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soldiers of love
prodigal songstresses corinne bailey rae & sade offer different takes on post-relationship struggles
by jason gilmore (@JasonGilmore77)

Corinne Bailey Rae’s accomplished second studio album, The Sea, is not just an album about loss. Although all sad songs don’t have to be sad (see Allen, Lily), the album’s unwillingness to do the expected is remarkable.

Since her album was recorded within a two year radius of the sudden death of her husband, saxophonist Jason Rae, and given her previously melancholy leanings, it was easy to imagine this album might be in the vein of Beck’s magnificent, somber (and similarly titled) Sea Change, also about a long relationship that ended in heartbreak.

Perhaps her delay in recording made the difference. Instead, we are treated to a more panoramic view of relationships and loss, as well as her prodigious growth as a singer and songwriter.

The first single, “I’d Do It All Again” – like many songs on The Sea – starts soft, then ascends to pack a wallop midway through. Uniquely, we only hear the hook once, as though she put her all into the first confession and didn’t have the strength to repeat herself. Lesser artists wouldn’t have the balls. It works.

She rocks out on “The Blackest Lily,” managing – in a way that is uncommon nowadays – to be both pop and funky, not unlike The Beatles’ “Glass Onion.” For those who had a hard time contrasting her willowy debut with the knowledge that she had begun her career in a female rock group called Helen, she offers the deceptively edgy “Diving Hearts.” After getting in touch with her R&B roots on the seductive, Marvin Gaye circa ’76 “Closer,” she goes ‘80s pop on you fools with “Paris Nights/New York Mornings.”

And still none of this prepares you for “Love’s On Its Way,” the song where she most uses her voice as an instrument. The universal, again, stems from the specific, as her heartfelt plea for love seems to say as much about the turmoil in our world as it does, presumably, about the turmoil in her heart.

So don't you stand there wishing your life would fade away, she sings on the title track, and don't you go round with anyone who makes you feel ashamed. Hard learned advice yes, but sage and true, not unlike this record. If anyone makes a better one in 2010, it will be surprising.

Conversely, what is most interesting about Sade (not just the woman, but the band) is how much they haven't changed in the ten years since their last album, Lovers' Rock was released. They still look and sound the same, still craft wistful melodies that deal with the intricacies of relationships. Soldier of Love, their latest offering, shows why their fans are so faithful and patient. The singer emerges like an old friend for whom the conversation is familiar, the tone is the same -- her struggle is yours even if it isn't -- and ultimately, one is glad to see her, even though it is clear that nothing about the relationship is permanent.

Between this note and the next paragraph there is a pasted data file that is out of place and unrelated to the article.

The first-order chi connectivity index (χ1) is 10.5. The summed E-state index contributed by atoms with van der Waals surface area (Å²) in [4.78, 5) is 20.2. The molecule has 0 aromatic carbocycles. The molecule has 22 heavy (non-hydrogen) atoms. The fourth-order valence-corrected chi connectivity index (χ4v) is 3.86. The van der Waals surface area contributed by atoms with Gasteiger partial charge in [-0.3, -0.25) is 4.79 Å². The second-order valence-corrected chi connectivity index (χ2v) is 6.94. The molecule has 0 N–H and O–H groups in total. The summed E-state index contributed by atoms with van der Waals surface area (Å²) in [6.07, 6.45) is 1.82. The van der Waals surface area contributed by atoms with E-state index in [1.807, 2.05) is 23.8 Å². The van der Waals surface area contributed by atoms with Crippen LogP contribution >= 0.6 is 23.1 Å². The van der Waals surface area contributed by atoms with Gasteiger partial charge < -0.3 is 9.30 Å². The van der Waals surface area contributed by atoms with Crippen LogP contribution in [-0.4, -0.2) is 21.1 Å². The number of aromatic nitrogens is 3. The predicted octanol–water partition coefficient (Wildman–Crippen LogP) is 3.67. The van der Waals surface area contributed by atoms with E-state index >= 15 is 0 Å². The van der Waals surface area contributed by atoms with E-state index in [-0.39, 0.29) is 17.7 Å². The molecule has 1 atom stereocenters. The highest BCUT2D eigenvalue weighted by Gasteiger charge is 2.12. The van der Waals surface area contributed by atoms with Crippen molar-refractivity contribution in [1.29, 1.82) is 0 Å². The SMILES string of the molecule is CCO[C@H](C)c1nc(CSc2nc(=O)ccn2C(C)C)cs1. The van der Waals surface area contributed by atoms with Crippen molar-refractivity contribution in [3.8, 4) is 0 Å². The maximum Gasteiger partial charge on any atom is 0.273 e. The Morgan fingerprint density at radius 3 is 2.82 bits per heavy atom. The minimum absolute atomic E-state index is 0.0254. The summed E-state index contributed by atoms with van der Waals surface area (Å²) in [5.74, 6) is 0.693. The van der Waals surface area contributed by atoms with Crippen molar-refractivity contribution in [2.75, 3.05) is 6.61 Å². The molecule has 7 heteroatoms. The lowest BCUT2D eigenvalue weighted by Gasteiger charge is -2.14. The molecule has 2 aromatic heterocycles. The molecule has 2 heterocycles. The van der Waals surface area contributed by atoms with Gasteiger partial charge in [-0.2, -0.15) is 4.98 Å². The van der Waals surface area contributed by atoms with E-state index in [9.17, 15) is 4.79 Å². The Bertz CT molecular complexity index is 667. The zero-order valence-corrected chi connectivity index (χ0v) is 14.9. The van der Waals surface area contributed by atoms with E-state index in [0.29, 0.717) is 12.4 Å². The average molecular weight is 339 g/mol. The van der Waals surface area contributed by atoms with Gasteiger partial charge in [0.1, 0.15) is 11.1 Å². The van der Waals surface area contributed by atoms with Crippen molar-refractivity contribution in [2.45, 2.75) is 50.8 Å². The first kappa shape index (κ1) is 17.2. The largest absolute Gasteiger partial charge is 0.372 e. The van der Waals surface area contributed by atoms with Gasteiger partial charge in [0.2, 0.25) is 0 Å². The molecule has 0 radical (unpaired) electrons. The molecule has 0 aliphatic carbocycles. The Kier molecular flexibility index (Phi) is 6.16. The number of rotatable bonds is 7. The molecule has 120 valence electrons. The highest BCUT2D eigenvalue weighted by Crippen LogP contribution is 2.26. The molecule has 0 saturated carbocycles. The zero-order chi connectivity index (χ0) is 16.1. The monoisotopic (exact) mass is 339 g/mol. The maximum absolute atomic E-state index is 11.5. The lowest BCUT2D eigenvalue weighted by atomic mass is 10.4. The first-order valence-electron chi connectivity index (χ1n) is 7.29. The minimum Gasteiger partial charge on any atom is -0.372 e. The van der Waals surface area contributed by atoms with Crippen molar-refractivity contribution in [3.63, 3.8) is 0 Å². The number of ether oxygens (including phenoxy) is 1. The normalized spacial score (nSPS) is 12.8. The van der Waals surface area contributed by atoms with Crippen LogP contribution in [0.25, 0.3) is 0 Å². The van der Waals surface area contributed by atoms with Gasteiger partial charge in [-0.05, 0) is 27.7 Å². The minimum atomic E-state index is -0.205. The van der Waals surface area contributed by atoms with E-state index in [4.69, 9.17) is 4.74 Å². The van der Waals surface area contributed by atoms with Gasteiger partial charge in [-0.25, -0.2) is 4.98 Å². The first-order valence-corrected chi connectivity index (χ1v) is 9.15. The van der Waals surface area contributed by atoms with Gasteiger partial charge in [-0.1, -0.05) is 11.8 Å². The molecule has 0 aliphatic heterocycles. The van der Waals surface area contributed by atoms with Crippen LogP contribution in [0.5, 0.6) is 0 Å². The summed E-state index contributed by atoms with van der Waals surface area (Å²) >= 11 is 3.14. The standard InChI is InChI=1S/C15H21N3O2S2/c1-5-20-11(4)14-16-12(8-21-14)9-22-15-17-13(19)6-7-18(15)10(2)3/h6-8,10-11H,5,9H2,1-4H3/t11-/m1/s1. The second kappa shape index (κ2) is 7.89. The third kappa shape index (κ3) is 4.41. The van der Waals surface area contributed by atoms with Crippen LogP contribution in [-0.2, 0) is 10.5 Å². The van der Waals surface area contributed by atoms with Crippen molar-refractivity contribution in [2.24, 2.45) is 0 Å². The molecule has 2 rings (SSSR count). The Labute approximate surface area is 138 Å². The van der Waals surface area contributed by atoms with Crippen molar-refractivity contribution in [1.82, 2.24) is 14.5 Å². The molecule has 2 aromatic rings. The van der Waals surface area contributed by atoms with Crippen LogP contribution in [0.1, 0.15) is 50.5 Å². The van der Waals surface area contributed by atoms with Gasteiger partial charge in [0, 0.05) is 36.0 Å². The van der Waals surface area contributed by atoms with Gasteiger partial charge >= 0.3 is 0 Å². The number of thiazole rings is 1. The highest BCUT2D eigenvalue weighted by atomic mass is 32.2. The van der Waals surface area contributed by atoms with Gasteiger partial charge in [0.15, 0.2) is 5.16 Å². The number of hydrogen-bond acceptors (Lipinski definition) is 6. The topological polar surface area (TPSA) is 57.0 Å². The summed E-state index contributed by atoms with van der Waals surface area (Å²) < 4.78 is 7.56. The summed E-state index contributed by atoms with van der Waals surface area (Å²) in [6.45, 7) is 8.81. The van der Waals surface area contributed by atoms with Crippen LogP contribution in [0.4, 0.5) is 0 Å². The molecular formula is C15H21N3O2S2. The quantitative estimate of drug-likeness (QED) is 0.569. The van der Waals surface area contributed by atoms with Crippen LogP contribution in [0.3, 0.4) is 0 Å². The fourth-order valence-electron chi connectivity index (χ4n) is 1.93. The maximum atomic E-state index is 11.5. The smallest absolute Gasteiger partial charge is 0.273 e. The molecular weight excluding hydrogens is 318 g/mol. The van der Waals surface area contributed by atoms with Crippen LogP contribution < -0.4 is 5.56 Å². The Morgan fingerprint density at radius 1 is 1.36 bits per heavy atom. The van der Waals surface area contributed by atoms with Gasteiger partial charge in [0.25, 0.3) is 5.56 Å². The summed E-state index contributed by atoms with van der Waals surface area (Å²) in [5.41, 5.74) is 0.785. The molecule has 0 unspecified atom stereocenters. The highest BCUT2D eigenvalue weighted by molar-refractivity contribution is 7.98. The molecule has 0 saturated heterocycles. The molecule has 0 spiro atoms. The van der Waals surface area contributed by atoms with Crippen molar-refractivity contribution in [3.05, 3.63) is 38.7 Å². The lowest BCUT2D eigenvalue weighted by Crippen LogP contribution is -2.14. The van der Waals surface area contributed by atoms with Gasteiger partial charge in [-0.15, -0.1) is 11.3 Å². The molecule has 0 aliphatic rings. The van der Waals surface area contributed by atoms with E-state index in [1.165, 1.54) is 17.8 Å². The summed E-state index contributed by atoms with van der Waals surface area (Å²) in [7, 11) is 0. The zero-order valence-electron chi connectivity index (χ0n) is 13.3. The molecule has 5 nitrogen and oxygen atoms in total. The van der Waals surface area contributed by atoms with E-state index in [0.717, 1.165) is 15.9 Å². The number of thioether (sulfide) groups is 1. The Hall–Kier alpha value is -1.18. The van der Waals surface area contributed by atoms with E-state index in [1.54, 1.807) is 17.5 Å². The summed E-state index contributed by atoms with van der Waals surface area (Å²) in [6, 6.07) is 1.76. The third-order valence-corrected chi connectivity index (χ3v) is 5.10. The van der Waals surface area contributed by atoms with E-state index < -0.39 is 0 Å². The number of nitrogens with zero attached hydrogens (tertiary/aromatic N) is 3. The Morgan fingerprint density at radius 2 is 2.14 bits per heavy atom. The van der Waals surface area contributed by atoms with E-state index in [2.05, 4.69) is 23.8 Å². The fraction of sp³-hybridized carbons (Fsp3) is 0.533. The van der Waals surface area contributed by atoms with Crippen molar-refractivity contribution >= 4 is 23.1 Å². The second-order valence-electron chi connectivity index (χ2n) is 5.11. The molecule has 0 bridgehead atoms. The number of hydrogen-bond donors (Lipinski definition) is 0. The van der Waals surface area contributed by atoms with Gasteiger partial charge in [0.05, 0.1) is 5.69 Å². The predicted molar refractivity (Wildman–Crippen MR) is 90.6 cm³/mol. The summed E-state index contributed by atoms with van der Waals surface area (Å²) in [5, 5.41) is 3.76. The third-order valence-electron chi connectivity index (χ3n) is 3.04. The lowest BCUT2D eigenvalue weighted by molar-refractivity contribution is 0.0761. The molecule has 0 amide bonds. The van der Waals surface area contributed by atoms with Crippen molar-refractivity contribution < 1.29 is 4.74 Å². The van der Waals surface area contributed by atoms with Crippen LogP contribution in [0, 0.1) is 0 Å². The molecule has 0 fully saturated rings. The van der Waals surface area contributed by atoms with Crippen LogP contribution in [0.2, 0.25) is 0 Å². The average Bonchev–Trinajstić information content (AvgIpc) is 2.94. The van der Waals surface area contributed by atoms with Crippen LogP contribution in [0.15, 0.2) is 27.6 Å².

The largely acoustic piano "Morning Bird" sets things straight early on, as she sings of a passionate but doomed love affair: Nothing's quite how it seems/The ghost of my joy won't let me be/If you set me free I will not run/I will not run, I will not run.

The visceral "Bring Me Home" gets back into toe-tapping territory even as Sade sings about the aftermath of an emotional war. "In Another Time" is a heartfelt letter to another, presumably younger woman, promising better days after tempestuous treatment at the hands of another.

Where the album fails is when Sade tries to hard to be in with the times. The first single and title track -- as any fan worth their salt already guessed -- is an aberration from the album, with its military drums and early Neptunes-ish production (think Kelis's "Caught Out There"). More surprising than the fact that there actually is a Sade song called "Babyfather" is the fact that the song's central story is so orthodox. There are no horrific missteps, of course, but the ship could be a little tighter. Whereas one artist seems to flourish from coloring outside the lines, for another, it is a handicap.

Ultimately, Soldier of Love is an accessible, comfortable entry into the Sade legend, except for when the time spent apart seems to have made them a little less comfortable within their own collective skins.

Corinne Bailey Rae -- The Sea (4 out of 4 stars)
Sade -- Soldier of Love (3 out of 4 stars)


Jason Gilmore is a film director, screenwriter, novelist and unrepentant Detroit Pistons fan. Track him down on Facebook.

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